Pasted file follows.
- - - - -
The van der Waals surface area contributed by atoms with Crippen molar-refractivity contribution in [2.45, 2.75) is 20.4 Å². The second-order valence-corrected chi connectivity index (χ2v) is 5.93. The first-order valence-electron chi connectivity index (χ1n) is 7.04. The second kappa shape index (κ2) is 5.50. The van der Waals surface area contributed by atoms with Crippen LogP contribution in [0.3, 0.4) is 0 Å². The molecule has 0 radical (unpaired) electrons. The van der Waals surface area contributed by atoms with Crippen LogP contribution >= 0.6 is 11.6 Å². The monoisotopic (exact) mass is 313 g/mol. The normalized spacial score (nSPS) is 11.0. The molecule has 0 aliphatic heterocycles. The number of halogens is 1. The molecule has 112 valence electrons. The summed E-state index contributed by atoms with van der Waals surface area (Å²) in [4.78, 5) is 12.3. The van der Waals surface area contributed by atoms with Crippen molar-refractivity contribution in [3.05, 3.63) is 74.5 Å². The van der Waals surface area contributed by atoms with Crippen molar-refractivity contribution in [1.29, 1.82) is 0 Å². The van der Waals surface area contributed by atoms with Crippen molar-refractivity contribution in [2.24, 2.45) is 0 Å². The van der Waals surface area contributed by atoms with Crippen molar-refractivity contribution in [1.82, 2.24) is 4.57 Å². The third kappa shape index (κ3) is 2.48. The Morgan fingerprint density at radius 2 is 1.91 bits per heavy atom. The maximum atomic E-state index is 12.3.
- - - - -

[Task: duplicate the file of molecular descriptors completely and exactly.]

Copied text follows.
The van der Waals surface area contributed by atoms with Crippen molar-refractivity contribution in [2.45, 2.75) is 20.4 Å². The second-order valence-corrected chi connectivity index (χ2v) is 5.93. The first-order valence-electron chi connectivity index (χ1n) is 7.04. The second kappa shape index (κ2) is 5.50. The van der Waals surface area contributed by atoms with Crippen LogP contribution in [0.3, 0.4) is 0 Å². The molecule has 0 radical (unpaired) electrons. The van der Waals surface area contributed by atoms with Crippen LogP contribution >= 0.6 is 11.6 Å². The monoisotopic (exact) mass is 313 g/mol. The normalized spacial score (nSPS) is 11.0. The molecule has 0 aliphatic heterocycles. The number of halogens is 1. The molecule has 112 valence electrons. The summed E-state index contributed by atoms with van der Waals surface area (Å²) in [4.78, 5) is 12.3. The van der Waals surface area contributed by atoms with Crippen molar-refractivity contribution in [3.05, 3.63) is 74.5 Å². The van der Waals surface area contributed by atoms with Crippen molar-refractivity contribution in [1.29, 1.82) is 0 Å². The van der Waals surface area contributed by atoms with Crippen molar-refractivity contribution in [2.24, 2.45) is 0 Å². The van der Waals surface area contributed by atoms with Crippen molar-refractivity contribution in [1.82, 2.24) is 4.57 Å². The third kappa shape index (κ3) is 2.48. The Morgan fingerprint density at radius 2 is 1.91 bits per heavy atom. The maximum atomic E-state index is 12.3.